Carlos Aguirre coedits new book of essays on the history of libraries in Latin America

Bibliotecas y cultura letrada en América Latina. Siglos XIX y XX
coedited by Carlos Aguirre and Ricardo D. Salvatore

(Lima: Pontificia Universidad Católica, 2018

Bibliotecas y cultura letrada en América Latina. Siglos XIX y XX—a new volume of essays coedited by UO history professor Carlos Aguirre—has just been published in Lima.

The essays in this volume shed light on the history of various types of libraries in Latin America and, in particular, their role in social and cultural conflicts, processes of nation-state formation, efforts towards bringing education and literacy to different types of populations, and the accumulation of cultural and symbolic capital. This volume seeks to contribute to the cultural and political history of libraries and lettered culture in the region and to open lines of conversation with other disciplines and forms of knowledge interested in the preservation of cultural patrimony, the circulation of knowledge, and the tensions and debates they generate. For more, go to Fondo Editorial

Long-time CLLAS employee Tamara LeRoy now at SASS

Tamara LeRoy

June 28, 2018—We are pleased to announce that Tamara LeRoy has been hired with Sexual Assault Support Services of Lane County (SASS) as their Trafficking Intervention Coordinator. Tamara will be developing this new, grant-funded position by coordinating direct services between community partners and other advocates providing services to survivors of human trafficking.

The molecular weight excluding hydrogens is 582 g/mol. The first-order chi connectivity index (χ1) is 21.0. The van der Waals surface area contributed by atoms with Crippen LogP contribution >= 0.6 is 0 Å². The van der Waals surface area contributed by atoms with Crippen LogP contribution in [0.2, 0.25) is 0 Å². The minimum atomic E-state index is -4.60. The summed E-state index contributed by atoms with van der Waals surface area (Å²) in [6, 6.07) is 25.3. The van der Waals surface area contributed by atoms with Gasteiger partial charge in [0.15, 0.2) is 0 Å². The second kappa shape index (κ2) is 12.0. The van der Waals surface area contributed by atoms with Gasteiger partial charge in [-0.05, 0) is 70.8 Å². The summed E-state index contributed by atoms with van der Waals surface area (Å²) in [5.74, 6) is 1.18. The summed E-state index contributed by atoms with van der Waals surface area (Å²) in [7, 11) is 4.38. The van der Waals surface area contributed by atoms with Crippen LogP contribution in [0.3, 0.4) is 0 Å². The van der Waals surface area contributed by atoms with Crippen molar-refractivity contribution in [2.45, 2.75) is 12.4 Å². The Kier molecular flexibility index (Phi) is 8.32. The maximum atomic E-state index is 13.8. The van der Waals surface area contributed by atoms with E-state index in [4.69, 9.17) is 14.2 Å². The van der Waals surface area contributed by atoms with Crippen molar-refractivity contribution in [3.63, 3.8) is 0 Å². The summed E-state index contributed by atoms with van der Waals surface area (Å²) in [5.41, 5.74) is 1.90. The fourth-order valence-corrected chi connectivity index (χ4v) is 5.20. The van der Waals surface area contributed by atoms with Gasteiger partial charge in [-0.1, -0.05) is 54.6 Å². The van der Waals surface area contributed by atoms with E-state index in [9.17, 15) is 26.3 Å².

SASS is a non-profit organization providing outreach, advocacy and support to survivors of sexual violence and their partners, families, and friends throughout Eugene-Springfield and the rest of Lane County.

Tamara will continue her work as a consultant for the Latino Roots Traveling Exhibit until further notice, and expresses her gratitude for all of the support from everyone at Center for Latino/a and Latin American Studies, the Department of Women’s, Gender and Sexuality Studies, and the Center for the Study of Women in Society over the years. 

She has been the Latino Roots Project Coordinator at CLLAS going back several years.




Center for Latino/a and Latin American Studies Gift Fund

Access the above link for giving to the Center for Latino/a and Latin American Studies Gift Fund. Online gifts may be made using the form available at this link; all gifts are processed by the University of Oregon Foundation, a nonprofit 501(c)(3) organization responsible for receiving and administering private donations to the University of Oregon.